My comment, expanded and modified, to Tim Newman’s post on the government-supported restaurant chain proposed by the Russian filmmakers Andrei Mikhalkov-Konchalovsky and Nikita Mikhalkov. As La Stampa writes incredulously, “what is somewhat astonishing” is that the people promoting “patriotic food” are two “prominent film directors… despite their connections to the American world.”
What never ceases to amaze me is the Mikhalkov clan’s adroitness at getting what they want from the Kremlin. This time it’s cheap financing, probably subsidized loans from state banks. Last week, the CFO of a major state-controlled company admitted he could not raise ruble debt for less than 17% pa. Are the Mikhalkovs getting a 70% interest rate subsidy like Russian farmers? Not a big deal for the Kremlin but a nice perk for the clan. Another perk would be the “most favored” status the regional governors will grant the project if the Kremlin orders them to. It would mean low rents, local tax exemptions, and protection from incessant pestering by sanitary and fire inspectors.
What’s wrong-headed about it is Putin’s willingness to support the project. As Tim says, it will come at the expense of the Russian businesses that will be facing a privileged rival. The Mikhalkov brothers are shrewd operators: they know they are going to compete not with McDonald’s but with chains like Mu-Mu, Grabli, and Yolki-Palki, and a multitude of non-chain eateries. (The failed Russkoe Bistro was an attempt at a Russian-style fast food chain.) They are going to build on the image of Andrei Mikhalkov-Konchalovsky’s wife, the actress Yulia Vysotskaya. She has hosted a popular cooking show on NTV since 2003 so she’s practically a household name (or face). But so far she hasn’t been able to convert that into anything but recipe books.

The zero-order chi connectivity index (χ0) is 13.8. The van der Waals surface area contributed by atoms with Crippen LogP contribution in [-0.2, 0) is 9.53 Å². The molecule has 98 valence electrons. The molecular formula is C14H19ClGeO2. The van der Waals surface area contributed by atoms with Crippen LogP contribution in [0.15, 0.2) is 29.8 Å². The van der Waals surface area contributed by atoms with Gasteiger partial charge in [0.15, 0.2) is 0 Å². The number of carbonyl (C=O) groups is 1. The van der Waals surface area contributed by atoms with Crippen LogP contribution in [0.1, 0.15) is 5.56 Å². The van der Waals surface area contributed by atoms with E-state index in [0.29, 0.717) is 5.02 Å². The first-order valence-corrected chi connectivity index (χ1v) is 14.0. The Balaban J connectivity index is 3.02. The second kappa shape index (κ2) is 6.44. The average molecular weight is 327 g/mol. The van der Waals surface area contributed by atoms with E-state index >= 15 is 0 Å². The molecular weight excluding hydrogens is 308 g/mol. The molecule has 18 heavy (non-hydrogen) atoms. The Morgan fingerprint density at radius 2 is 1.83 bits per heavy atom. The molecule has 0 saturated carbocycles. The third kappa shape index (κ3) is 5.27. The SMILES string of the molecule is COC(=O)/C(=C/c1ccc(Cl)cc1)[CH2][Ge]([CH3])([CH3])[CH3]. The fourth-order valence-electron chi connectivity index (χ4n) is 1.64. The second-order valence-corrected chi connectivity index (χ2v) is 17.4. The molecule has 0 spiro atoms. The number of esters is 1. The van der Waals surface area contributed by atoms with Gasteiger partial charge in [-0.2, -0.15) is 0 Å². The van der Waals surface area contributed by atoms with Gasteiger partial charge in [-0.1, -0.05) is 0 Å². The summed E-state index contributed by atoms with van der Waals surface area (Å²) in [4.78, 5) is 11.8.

Now all the pieces of the puzzle are falling into place: financing, protection, advertising. Of course it took access to Putin and patriotic chest-stumping to secure the former two – not fair game but the Mikhalkovs probably think of themselves as aristocrats of the flesh and the spirit, who are entitled to privileged treatment, those peasants be damned. “Both have poured scorn on Western influence in the past,” perhaps, yet the Mikhalkov shtick has always been playing the Slavophile (Nikita) and the Westernizer (Andrei). Mikhalkov-Konchalovsky is skeptical of Russia’s ability to get anywhere at all, and I hear that his movies are more pessimistic in their view of Russia than any work by Andrei Zvyagintsev. But what does it matter when a great money-making opportunity presents itself and the clan closes ranks to grasp it?
(The name of Vysotskaya’s TV show has been chosen as the name for the food chain. Which is the odd bit, since “Eating at Home” only makes sense as a show: a restaurant can be billed “Home Cooking” or “Tastes Like Home” but hardly “Eating at Home.” According to Russian wisecrackers, it’s like naming a brothel “Sleeping at Home.”)
It goes back to the grand old man. The family patriarch, Sergei Mikhalkov, carved out a comfortable niche for himself and his extended family under Stalin, Khruschev, and Brezhnev. His two sons – both talented filmmakers – did rather well under the late-Soviet regime. In 1980, Andrei managed to leave to work in Hollywood (where he made Tango and Cash) without being denounced as a traitor. What set them apart from their colleagues was their ability to leverage their artistic success to get the most out of the Soviet system for themselves and their numerous relatives.
It was well known as early as in the 1980s, when Valentin Gaft (a very popular screen actor at that time) wrote the famous two-liner: “Russia, can you feel this strange itching? It’s the three Mikhalkovs crawling on your skin.” It’s family business as usual in 2015.